Kolobrzeg Old Jewish Cemetery
The Jewish community in Kołobrzeg, established at the beginning of the 19th century, received from the municipal authorities the land for a religious cemetery in the then Münderfeld. Later, this area was called Theatre Park (today Park Nadmorski, at the intersection of Zdrojowa and Adama Mickiewicza streets).
The contract with the magistrate was signed on April 14, 1815 (earlier the Jews of Kołobrzeg buried their deceased in cemeteries in neighbouring towns, including Gryfice and Świdwin). In 1847, the religious community signed an agreement with the city authorities regarding the enlargement of the cemetery area. Nevertheless, already in 1885 there were no free burial places. The necropolis was closed by a police order and the Jews were buried in the new cemetery in Kösliner Straße.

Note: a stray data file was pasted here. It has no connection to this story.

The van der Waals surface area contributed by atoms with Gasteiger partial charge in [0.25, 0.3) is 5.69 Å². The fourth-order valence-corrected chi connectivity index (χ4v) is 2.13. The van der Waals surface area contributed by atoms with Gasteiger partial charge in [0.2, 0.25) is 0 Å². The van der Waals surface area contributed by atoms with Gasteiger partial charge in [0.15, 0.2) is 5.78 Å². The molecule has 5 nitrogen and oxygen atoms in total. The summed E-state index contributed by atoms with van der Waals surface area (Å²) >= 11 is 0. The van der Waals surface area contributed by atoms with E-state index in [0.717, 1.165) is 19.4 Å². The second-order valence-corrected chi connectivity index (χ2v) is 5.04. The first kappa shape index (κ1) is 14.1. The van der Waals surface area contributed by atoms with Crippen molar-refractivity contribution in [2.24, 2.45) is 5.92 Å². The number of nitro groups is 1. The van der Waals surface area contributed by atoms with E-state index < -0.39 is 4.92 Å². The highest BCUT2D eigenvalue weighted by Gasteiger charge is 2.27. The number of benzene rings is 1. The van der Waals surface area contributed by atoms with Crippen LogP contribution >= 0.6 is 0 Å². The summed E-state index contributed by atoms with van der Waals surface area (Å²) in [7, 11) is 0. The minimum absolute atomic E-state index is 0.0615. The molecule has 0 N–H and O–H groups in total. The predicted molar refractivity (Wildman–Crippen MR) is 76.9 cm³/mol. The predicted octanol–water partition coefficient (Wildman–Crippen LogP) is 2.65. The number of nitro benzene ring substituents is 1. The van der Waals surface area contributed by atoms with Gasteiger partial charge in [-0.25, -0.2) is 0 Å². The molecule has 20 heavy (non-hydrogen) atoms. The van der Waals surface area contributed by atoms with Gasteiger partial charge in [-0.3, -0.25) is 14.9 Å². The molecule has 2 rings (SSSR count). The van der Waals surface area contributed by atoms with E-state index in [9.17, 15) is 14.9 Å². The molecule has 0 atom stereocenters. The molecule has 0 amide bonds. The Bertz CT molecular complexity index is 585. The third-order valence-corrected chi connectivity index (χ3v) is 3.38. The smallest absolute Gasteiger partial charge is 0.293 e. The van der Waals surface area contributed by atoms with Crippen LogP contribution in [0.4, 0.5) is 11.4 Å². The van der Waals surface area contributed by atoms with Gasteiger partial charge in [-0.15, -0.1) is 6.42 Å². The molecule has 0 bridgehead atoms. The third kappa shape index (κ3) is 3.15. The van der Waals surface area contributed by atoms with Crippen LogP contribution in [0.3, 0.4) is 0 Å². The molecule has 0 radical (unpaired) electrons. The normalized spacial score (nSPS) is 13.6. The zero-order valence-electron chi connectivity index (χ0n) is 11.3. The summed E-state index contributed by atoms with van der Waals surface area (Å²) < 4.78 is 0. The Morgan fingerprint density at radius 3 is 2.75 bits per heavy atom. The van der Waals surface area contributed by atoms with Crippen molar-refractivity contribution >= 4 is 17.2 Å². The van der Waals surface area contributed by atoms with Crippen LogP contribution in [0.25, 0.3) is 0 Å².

At the beginning of the 1930s, there were still almost all tombstones in the cemetery. However, around 1937, the authorities forced the community to clear the old cemetery. At that time, the graves were not moved, only larger and more valuable monuments were taken, which were placed at the entrance to the new Jewish cemetery. The old cemetery was finally devastated and destroyed during Kristallnacht in November 1938.
In 1995, the cemetery was “rediscovered”, initially by illegal prospectors of precious metals. In the fragment of the park that had been disturbed by them, tombstones with inscriptions in Hebrew were unearthed. The range of the first cemetery within the contemporary Seaside Park was established at the end of August 1998. However, further searches ended with finding only stones that were stored in the municipal warehouse of building materials.
On October 24, 2000, a lapidarium was opened in the old cemetery, with six matzevot from both necropolises in Kołobrzeg.